Offered Fall 2017

PHIL 100: Soul: Mind, Morality and Cosmos

What is the soul? Does it exist? Is it immortal? Divided or undivided? Material or immaterial? Are plants, animals and even the cosmos ensouled? Starting in the sixth and fifth centuries BCE, the western conception of 'soul' (psuche) underwent massive development, in the hands of Greek thinkers like the Presocratics, Plato and Aristotle, and Hellenistic philosophers. Not only was the soul a principle of life, but also a source of motion, a subject of cognition and a bearer of moral qualities. Through our analysis of 'psuche,' this course will substantially intersect with ancient Greek science and moral philosophy.
Not offered 2017-2018

PHIL 112: Mind, Matter, Consciousness

According to a common view of the mind, mental states are nothing more than states of the brain. There are certain features of human intellection, subjective experience, and action which have prompted some philosophers to argue that human mental activity is not reducible to brain activity. Some have gone on to argue that the human mind is immaterial and capable of surviving the death of the body. We will examine variants of these views as well as objections to them, reading selections from such historical figures as Plato, Aristotle, and Descartes, and such contemporary philosophers as Churchland, Nagel, and Searle.
Not offered 2017-2018

PHIL 211: Being, Time and Identity

The aim of metaphysics has traditionally been to identify the nature and structure of reality. The topics of this course are the topology of time, identity of things and individuals, causality, free will, and the referents of general terms. We will read a variety of classic and contemporary texts, which are organized topically.
Not offered 2017-2018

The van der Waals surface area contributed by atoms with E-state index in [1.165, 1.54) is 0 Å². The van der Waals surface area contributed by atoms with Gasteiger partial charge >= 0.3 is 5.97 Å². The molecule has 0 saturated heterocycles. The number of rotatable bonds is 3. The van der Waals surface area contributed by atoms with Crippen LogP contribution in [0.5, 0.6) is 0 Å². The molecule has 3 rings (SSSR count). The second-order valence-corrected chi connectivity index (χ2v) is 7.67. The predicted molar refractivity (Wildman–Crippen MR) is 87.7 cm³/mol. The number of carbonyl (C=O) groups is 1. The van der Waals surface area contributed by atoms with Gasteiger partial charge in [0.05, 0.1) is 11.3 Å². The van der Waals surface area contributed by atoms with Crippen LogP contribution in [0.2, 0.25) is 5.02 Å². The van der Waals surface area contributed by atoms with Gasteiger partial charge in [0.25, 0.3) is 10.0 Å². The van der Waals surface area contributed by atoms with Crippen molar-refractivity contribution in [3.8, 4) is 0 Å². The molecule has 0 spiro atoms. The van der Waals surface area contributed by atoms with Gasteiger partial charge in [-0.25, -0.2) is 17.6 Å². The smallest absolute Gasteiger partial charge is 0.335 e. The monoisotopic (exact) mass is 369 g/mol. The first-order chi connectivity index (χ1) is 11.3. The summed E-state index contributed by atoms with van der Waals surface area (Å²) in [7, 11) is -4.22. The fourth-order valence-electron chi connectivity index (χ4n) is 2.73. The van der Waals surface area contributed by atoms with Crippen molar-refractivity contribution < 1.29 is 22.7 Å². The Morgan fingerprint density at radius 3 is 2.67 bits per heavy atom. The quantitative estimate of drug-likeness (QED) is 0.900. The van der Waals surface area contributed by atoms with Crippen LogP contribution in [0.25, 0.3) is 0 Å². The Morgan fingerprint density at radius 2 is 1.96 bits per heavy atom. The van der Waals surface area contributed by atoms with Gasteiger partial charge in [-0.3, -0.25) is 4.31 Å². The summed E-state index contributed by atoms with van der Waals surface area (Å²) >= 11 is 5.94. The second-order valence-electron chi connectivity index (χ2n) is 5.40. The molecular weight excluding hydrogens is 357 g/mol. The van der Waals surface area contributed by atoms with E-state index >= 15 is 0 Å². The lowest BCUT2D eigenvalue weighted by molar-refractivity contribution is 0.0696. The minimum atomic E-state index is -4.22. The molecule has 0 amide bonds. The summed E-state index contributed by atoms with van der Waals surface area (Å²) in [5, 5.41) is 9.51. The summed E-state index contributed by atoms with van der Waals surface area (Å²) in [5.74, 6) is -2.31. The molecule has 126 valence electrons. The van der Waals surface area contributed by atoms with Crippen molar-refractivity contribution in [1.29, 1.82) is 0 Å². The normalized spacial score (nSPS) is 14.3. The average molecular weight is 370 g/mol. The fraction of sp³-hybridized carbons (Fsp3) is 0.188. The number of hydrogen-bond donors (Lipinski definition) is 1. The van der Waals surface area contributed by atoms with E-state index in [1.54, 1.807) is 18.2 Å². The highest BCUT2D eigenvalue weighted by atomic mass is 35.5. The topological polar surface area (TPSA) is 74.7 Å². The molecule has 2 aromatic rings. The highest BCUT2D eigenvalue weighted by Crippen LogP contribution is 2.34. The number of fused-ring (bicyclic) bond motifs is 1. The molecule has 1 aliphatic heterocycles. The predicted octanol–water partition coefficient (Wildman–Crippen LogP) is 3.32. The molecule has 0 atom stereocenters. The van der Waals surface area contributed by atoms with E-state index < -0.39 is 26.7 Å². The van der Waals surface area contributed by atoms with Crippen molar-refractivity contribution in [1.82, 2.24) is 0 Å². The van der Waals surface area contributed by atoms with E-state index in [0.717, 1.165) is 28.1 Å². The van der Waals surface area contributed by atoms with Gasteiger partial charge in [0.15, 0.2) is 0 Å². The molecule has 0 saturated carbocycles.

PHIL 213: Ethics

How should we live? This is the fundamental question for the study of ethics. This course looks at classic and contemporary answers to the fundamental question from Socrates to Kant to modern day thinkers. Along the way, we consider slightly (but only slightly) more tractable questions such as: What reason is there to be moral? Is there such a thing as moral knowledge (and if so, how do we get it)? What are the fundamental principles of right and wrong (if there are any at all)? Is morality objective?
Offered Fall 2017

PHIL 225: Philosophy of Mind

What is the relationship between the mind and the brain? Are they identical? Or is there mental "stuff" in addition to physical stuff? Or perhaps some physical stuff has irreducibly mental properties? These, and related questions, are explored by philosophers under the heading of "the mind-body problem." In this course, we will start with these questions, looking at classical and contemporary defenses of both materialism and dualism. This investigation will lead us to other important questions such as: What is the nature of mental representation, what is consciousness, and could a robot have conscious states and mental representations?
Offered Winter 2018

PHIL 226: Love and Friendship

This course will consider various philosophical views on the nature of love and friendship. It will focus on both the history of philosophical thinking about these notions from Plato and Aristotle to the twentieth century and a variety of contemporary views on the meaning of love and friendship that derive their insight from the most recent studies of emotion, agency, action, rationality, moral value, and motivation. We will also look at the variations in the understanding of love and friendship among the members of the same culture and across cultures.
Offered Winter 2018

PHIL 243: Animal Ethics: The Moral Status of Animals

In an era of rapid globalization and increasing dominion of humans over the natural world, we are all (often unwittingly) party to practices that seemingly exact grave harm on billions of nonhuman animals. This raises a pressing ethical question: what are our moral obligations (if any) to nonhuman animals, and how might we practically fulfill such moral obligations (if they exist)? Also, what bearing does the latest scientific research on animal behavior have on these questions? In this course we will explore these and related questions, through a study of various philosophers and ethologists. The course will culminate in a class project that addresses animal ethics related issues in the community.
Not offered 2017-2018

PHIL 270: Ancient Philosophy: The Good Life

This course will center on a close reading of two texts, Plato’s Republic and Aristotle’s Nicomachean Ethics, both of which address what is arguably the core concern in the ancient ethical tradition: the relationship between the morally good life and the happy life. In keeping with the ancient tendency to resist a sharp divide between the private and political spheres, we will examine the significance of Plato and Aristotle’s reflections on the good human life both for the individual and for the broader community.
Offered Fall 2017

PHIL 271: Tragedy, Myth and Philosophy